Issue 3/2019 - Freedom Africa
When this issue was first prepared, one of the original title ideas was “Out of Africa,” pointing (metaphorically) towards new frameworks of thinking about the continent beyond well-known discursive confines. On a literal level, “Out of Africa” refers to the eponymous memoir written by Karen Blixen in which the author looks back upon her years spent on a coffee plantation in colonial Kenya in the 1920s. In 1985, Meryl Streep and Robert Redford introduced this narrative to a mass audience, where the epic film drama fostered what the Kenyan writer Ngugi wa Thiong’o called “the greatest myth at the heart of the Western bourgeois civilization”1. With its captivating imagery of nature, wildlife and – following this colonial chain of equivalency – those rendered as natives, the portrait of Kenya reproduces a white savior trope that is devoid of any references to colonial violence. Taking this as a kind of (biased) background for the following encounter, the question was how to get out of the “Out of Africa” frame. How to start a conversation in which “Africa” is not first and foremost the narcissistic projection of a female bourgeois European subject?
Anette Baldauf: Can we start our conversation with talking about your most recent publication, “Modernist Art in Ethiopia” (2019)? It is an incisive account of twentieth and twenty-first century art in Ethiopia from the perspective of visual culture, literary and performance studies.2 The books assembles a wide range of cultural artifacts and practices, including for example church paintings, fashion items and healing ceremonies, and relates them to local cultural and political currents as well as larger global movements registered under the rubric of modernism. It seems to me a negotiation of two dominant approaches, one framed by the colonial gaze projected onto Ethiopia by the West, and one unfolding upon Ethiopia’s claim to exceptionalism rooted in the defeat of the Italian colonial submission in the legendary battle of Adwa in 1896. Can you talk about the relationship between these two narratives, and how your book positions them?
Elizabeth W. Giorgis: I argue that it is impossible to fully appreciate the conditions of African modernism and by extension Ethiopian modernism in the twentieth and twenty-first centuries without considering the political and cultural implications of colonialism and the politics of decolonization. But how the central issues of coloniality were translated, transformed, and adapted in the making of Ethiopian modernism is paradoxical. Scholars and artists of non-colonized Ethiopia have unapologetically expressed deeply ingrained feelings of exclusivity from the colonial encounter. They continue to abstract any sense of commonality with the colonial experience. The silence and void around the historical, cultural, and political configuration of the imperial-colonial matrix of power and its condition in the Ethiopian intellectual space is still deafening.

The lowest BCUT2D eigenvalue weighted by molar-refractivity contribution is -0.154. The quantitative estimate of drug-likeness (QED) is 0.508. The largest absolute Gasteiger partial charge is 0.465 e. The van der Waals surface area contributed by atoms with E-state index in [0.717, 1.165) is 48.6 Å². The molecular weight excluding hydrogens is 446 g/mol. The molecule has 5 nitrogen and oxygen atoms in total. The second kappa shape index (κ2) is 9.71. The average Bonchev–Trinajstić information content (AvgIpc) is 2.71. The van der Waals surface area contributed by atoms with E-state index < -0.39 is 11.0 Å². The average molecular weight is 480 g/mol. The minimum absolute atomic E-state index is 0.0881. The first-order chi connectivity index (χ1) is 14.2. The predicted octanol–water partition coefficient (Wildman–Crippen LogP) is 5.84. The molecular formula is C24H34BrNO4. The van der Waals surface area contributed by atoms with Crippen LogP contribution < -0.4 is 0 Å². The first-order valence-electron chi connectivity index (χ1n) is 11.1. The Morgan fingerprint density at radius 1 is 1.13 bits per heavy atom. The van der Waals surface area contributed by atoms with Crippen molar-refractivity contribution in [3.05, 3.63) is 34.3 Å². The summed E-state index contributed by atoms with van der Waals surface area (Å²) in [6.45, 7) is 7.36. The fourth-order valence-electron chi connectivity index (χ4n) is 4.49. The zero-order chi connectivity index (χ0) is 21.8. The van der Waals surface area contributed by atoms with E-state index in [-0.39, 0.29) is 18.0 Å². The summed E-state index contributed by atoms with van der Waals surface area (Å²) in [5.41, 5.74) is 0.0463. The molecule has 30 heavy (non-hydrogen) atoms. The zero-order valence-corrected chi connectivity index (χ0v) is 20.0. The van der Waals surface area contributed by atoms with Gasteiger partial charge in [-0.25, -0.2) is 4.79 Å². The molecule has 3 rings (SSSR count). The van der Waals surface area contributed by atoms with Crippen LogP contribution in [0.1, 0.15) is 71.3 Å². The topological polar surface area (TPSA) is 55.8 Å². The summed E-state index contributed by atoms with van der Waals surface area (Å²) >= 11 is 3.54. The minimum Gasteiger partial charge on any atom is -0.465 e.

Developmentalist projects are more important, and the ideological orientation of scholars and artists has submitted to new forms of donor-oriented ideological and discursive themes, discounting the urgent interventions of colonial studies and its relationship to Ethiopian aesthetic imaginings. Such studies have generally not been acknowledged in Ethiopian academic and artistic inquiry. And the larger contexts of African or non-Western modernism have rarely been deciphered. This lack of academic and artistic inquiry has in turn contributed to the sidelining of Ethiopian artists from the international art platforms where in the past two decades artists from Africa and the wider African diaspora have participated. Today the well-known African curators like the late Okwui Enwezor are interested in critical artists, who can engage the different forms of new colonialities.